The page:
HOME     |     INTRODUCTION     |     FORUM     |     ESSAYS     |     BACKGROUND


Getting Journalism Education Out of the Way
By Betty Medsger

Consider this possibility: Journalism education gets in the way — in the way of creating good journalism and in the way of getting a good education.

That possibility first presented itself to me in 1996 as I analyzed surveys taken for my 1996 national study of journalism education, Winds of Change: Challenges Confronting Journalism Education. In a survey of "new journalists," people who had worked for one to 11 years as of 1996, 27 percent of them said they had never studied journalism.

That was a surprise, for there was a widespread assumption among journalism educators that nearly all new hires in newsrooms for at least the previous 20 years were graduates of journalism education programs. The discovery that more than a quarter of them had, in fact, not studied journalism suggested further inquiry. Looking at the data, I found that this group not only had not majored or minored in journalism or studied at the master's degree level — they had not taken even a single course in journalism. This 27 percent was in various ways doing as well or better than the new journalists who had gone to J-school: better in job satisfaction, in income, in achieving managerial positions.

All of which made me wonder about the education the best people had received. I reviewed the backgrounds of all journalists who in the previous ten years had received the two most prestigious awards, the Pulitzer prizes for print journalists and the Alfred I. DuPont Awards for broadcast journalists; and two of the most coveted fellowships in journalism, the Nieman Fellowships at Harvard University and the Knight Fellowships at Stanford University.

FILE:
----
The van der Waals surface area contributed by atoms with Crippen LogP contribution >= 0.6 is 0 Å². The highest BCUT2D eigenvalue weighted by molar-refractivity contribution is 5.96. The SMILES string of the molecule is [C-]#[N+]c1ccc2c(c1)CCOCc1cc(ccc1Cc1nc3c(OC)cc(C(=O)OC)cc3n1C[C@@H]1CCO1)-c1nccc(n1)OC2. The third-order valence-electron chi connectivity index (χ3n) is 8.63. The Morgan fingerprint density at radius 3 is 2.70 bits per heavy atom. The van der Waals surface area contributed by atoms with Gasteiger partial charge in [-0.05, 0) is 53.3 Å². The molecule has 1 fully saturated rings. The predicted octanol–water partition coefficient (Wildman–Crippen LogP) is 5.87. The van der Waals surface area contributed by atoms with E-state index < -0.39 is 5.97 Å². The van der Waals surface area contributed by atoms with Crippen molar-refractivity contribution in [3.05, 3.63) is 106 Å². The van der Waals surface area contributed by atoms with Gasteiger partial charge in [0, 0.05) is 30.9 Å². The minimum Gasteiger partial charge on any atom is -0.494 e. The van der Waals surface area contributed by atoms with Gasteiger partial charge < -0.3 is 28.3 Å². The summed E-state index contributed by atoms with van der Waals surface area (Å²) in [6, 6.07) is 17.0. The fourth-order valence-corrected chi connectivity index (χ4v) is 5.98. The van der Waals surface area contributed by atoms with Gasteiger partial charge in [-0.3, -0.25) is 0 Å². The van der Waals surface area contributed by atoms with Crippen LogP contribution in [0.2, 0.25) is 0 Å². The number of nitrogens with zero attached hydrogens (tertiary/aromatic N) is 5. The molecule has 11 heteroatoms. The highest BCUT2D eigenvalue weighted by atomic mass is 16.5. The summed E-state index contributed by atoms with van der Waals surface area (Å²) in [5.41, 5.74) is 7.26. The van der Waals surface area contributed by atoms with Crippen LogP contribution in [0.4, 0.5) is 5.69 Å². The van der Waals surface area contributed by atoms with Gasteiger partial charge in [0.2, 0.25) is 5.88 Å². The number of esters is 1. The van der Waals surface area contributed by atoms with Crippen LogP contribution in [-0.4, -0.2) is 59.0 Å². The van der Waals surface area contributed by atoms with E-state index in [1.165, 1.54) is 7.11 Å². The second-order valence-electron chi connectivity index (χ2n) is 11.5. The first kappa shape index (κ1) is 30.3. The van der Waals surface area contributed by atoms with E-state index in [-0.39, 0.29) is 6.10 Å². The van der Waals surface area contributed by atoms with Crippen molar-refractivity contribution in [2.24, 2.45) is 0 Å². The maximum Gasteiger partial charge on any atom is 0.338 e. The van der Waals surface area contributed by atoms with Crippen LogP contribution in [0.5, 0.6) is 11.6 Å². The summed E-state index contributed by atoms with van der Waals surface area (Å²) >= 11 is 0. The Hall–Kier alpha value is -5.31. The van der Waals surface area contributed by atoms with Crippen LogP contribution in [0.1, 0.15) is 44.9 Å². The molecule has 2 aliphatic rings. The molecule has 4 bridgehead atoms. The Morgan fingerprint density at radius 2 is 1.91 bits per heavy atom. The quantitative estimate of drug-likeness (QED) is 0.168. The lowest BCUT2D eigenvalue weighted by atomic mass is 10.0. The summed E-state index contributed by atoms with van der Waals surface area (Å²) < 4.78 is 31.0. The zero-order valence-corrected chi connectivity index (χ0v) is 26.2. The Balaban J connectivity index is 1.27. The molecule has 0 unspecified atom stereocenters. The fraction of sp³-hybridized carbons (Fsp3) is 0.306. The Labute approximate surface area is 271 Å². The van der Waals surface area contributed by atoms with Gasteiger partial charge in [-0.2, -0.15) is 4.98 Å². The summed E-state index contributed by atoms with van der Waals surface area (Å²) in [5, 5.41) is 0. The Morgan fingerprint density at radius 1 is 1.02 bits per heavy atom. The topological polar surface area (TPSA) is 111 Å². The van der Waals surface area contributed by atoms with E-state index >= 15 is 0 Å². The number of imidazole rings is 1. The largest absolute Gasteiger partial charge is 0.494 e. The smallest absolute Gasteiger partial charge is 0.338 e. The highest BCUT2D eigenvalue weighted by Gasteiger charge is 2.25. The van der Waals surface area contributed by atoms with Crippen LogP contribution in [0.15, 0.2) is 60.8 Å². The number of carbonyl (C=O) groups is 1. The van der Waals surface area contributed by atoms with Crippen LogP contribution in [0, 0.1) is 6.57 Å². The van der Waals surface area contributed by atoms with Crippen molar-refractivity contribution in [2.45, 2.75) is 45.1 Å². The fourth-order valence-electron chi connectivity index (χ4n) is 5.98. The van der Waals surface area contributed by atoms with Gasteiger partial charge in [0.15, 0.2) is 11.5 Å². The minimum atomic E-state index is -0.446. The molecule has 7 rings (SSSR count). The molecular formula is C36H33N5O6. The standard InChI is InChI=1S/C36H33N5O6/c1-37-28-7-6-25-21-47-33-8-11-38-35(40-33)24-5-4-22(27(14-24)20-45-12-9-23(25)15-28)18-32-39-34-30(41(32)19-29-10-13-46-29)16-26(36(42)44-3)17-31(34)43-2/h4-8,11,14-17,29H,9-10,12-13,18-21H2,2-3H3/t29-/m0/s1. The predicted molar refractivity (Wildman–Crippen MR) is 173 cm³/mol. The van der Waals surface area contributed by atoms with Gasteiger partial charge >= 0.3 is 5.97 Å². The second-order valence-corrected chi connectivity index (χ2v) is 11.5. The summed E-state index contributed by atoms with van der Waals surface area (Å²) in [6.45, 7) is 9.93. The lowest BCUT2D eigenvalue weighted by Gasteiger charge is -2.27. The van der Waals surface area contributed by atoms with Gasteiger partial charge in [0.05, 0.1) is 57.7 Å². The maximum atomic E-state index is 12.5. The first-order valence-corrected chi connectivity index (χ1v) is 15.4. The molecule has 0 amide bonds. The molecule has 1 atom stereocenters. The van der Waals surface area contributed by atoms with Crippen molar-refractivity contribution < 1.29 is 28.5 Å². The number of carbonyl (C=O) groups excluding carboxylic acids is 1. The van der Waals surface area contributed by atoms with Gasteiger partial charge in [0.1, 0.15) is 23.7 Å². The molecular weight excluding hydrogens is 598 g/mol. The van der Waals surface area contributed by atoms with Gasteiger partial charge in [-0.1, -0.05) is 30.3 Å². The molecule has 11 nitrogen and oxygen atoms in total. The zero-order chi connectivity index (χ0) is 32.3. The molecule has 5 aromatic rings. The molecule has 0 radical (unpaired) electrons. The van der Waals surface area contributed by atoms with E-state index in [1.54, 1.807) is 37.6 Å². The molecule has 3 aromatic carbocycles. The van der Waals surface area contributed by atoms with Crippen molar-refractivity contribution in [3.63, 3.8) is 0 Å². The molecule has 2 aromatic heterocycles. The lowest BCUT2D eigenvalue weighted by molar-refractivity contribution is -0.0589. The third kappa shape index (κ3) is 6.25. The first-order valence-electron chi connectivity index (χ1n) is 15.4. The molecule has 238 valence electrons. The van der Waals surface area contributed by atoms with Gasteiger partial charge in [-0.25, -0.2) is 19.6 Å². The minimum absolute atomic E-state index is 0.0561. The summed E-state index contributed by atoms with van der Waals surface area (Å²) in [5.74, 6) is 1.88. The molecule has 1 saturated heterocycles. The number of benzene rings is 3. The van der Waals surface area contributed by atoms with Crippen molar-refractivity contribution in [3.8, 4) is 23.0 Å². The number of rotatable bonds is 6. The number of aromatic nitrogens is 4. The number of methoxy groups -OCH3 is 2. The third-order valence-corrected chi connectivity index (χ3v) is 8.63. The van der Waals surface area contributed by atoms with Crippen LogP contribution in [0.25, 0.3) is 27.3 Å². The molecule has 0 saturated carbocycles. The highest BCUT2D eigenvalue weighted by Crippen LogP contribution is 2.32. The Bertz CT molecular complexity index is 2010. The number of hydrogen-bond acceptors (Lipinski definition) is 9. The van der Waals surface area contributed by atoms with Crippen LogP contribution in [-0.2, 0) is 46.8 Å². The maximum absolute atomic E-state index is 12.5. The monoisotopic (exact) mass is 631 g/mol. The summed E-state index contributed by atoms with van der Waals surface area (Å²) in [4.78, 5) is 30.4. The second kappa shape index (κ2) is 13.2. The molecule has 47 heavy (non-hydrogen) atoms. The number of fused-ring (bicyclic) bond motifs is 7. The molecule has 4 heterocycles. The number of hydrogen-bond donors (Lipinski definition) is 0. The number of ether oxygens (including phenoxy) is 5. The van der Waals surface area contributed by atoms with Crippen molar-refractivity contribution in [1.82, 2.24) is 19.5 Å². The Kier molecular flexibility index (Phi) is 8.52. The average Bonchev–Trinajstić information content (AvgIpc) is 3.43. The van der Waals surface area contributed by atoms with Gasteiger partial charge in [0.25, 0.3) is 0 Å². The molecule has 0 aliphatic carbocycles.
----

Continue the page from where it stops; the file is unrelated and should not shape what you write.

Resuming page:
Here's what I found:

  • 59 percent of print journalists who won Pulitzer Prizes never studied journalism;

  • 75 percent of broadcast journalists who won DuPont Awards never studied journalism;

  • 58 percent of journalists awarded Nieman Fellowships never studied journalism, and;

  • 51 percent of journalists awarded Knight Fellowships at Stanford University never studied journalism.

"A majority, sometimes an overwhelming majority, of prize and fellowship winners never studied journalism."

I wondered if this picture might change if I looked at earlier years. So I reviewed the educational backgrounds of Knight Fellowship recipients from the time the program was founded 40 years ago. The result was the same. In the years since the study was published, I have found the same pattern: a majority, sometimes an overwhelming majority, of prize and fellowship winners never studied journalism.

What would journalism professors think of this? I wondered myself as my report circulated and I began to discuss it with colleagues. Upon hearing the findings, many journalists and journalism educators simply dismissed them, thinking: these people are probably graduates of elite east coast schools who profited from nepotism or other connections to get hired by elite east coast news organizations.

That explanation, which I considered myself when I first saw the data, is wrong. The journalists in each group — the award and fellowship winners, as well as the 27 percent of new journalists — were a very diverse group. They were graduates of colleges and universities from throughout the nation: public and private, small and large, a few elite, mostly non-elite. Some were graduates of universities that grant respected journalism degrees. They weren't employed by elite eastern news organizations, they were employed everywhere, at a wide range of types and sizes among newsrooms throughout the country. The only obvious thing they had in common was the fact that they had not studied journalism.